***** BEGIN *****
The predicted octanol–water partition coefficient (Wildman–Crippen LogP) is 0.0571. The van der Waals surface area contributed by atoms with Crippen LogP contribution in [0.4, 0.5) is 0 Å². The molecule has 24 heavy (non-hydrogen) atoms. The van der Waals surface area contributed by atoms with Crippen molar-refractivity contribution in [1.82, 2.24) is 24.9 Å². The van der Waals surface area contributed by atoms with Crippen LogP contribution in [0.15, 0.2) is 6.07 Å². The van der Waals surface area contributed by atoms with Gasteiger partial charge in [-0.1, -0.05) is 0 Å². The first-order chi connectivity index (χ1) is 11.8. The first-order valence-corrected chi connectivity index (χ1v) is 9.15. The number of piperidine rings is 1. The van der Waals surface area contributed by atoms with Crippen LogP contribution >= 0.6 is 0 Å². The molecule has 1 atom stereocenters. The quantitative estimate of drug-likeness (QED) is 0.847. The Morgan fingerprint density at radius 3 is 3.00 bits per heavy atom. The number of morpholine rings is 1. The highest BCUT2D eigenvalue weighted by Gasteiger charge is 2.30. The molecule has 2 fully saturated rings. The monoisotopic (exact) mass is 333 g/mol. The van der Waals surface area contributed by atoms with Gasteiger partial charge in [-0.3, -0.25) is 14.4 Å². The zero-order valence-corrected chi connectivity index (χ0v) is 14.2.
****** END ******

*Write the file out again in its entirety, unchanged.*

The predicted octanol–water partition coefficient (Wildman–Crippen LogP) is 0.0571. The van der Waals surface area contributed by atoms with Crippen LogP contribution in [0.4, 0.5) is 0 Å². The molecule has 24 heavy (non-hydrogen) atoms. The van der Waals surface area contributed by atoms with Crippen molar-refractivity contribution in [1.82, 2.24) is 24.9 Å². The van der Waals surface area contributed by atoms with Crippen LogP contribution in [0.15, 0.2) is 6.07 Å². The van der Waals surface area contributed by atoms with Gasteiger partial charge in [-0.1, -0.05) is 0 Å². The first-order chi connectivity index (χ1) is 11.8. The first-order valence-corrected chi connectivity index (χ1v) is 9.15. The number of piperidine rings is 1. The van der Waals surface area contributed by atoms with Crippen LogP contribution >= 0.6 is 0 Å². The molecule has 1 atom stereocenters. The quantitative estimate of drug-likeness (QED) is 0.847. The Morgan fingerprint density at radius 3 is 3.00 bits per heavy atom. The number of morpholine rings is 1. The highest BCUT2D eigenvalue weighted by Gasteiger charge is 2.30. The molecule has 2 fully saturated rings. The monoisotopic (exact) mass is 333 g/mol. The van der Waals surface area contributed by atoms with Gasteiger partial charge in [-0.3, -0.25) is 14.4 Å². The zero-order valence-corrected chi connectivity index (χ0v) is 14.2.